Finally Understanding Improved Efficiency in Specific Solar Cells
Sometimes science involves combining two things and getting a result, without knowing why. When this happens the next step is to find out the 'why,' but this can take decades. Researchers at Oak Ridge National Laboratory have recently solved a puzzle from the 1980s concerning cadmium-telluride (CdTe) thin-film solar cells, and how their performance can be increased by adding another material to them.
The thin film CdTe solar cells have been of special interest to many as they could have a lower cost per power output than traditional silicon solar cells. This is partly because of how easy it is to manufacture them. In the 1980s it was discovered that by treating the cells with cadmium-chloride, their efficiency could be raised significantly, and until now it was only known that the chlorine had something to do with it. By analyzing samples with an electron microscope before and after the treatment, the researchers discovered that the chlorine was affecting grain boundaries. Normally grain boundaries reduce efficiency, by inhibiting the movement of charge carriers. With the cadmium-chloride treatment though, some of the tellurium along the grain boundaries is replaced with chlorine atoms. This substitution causes electric fields to form which actually aid the charge carriers' movement.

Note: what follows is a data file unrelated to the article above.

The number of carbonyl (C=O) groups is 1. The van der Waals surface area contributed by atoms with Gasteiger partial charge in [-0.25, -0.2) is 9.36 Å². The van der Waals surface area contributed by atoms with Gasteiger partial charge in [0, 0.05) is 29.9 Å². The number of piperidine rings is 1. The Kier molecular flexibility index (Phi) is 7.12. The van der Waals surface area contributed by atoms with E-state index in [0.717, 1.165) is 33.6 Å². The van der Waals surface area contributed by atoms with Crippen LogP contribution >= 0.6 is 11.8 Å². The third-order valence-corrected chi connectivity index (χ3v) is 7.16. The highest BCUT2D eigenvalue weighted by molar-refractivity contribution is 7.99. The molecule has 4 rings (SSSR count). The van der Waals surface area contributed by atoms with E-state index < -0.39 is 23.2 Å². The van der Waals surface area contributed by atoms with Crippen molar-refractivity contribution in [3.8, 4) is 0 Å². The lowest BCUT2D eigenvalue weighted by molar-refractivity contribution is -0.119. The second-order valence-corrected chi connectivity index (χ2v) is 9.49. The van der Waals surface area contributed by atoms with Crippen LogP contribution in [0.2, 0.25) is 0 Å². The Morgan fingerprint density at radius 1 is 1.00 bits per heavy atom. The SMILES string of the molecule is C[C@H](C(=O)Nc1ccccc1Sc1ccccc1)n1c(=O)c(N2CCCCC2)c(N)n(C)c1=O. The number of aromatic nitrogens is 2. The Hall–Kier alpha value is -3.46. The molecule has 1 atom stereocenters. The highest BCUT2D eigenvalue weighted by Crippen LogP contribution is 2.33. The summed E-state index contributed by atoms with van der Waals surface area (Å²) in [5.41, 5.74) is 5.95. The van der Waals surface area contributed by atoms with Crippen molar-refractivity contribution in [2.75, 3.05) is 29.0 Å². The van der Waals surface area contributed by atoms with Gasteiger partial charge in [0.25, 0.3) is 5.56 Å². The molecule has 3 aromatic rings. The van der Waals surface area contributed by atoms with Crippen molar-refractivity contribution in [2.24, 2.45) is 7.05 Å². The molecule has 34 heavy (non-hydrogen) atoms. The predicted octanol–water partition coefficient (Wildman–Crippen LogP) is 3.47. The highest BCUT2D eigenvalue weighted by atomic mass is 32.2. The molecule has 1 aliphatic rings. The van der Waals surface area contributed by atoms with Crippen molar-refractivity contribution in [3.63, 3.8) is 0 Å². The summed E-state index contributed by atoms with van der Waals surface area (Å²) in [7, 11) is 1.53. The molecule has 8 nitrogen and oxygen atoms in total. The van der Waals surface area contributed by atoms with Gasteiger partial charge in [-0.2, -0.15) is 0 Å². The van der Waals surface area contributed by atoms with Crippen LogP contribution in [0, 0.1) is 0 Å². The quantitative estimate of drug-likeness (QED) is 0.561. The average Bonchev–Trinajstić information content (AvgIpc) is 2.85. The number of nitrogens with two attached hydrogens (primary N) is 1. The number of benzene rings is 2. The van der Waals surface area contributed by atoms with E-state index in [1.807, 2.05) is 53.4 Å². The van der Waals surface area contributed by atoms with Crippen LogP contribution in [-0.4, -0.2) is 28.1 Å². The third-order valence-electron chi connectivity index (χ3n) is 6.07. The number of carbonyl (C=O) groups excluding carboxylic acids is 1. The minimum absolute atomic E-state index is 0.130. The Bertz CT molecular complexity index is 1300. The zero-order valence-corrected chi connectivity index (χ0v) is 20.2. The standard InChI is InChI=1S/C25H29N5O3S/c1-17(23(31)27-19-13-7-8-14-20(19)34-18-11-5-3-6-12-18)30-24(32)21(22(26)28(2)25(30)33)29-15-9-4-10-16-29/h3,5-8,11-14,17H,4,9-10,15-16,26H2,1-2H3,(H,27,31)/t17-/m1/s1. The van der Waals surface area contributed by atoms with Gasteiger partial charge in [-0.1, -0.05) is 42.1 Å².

Now armed with an understanding for why the efficiency increases, it may be possible to create CdTe solar cells with efficiencies much closer to the theoretical maximum of 32%. Combined with their ease of production, they could be a real contender for replacing silicon solar cells.
Source: Oak Ridge National Laboratory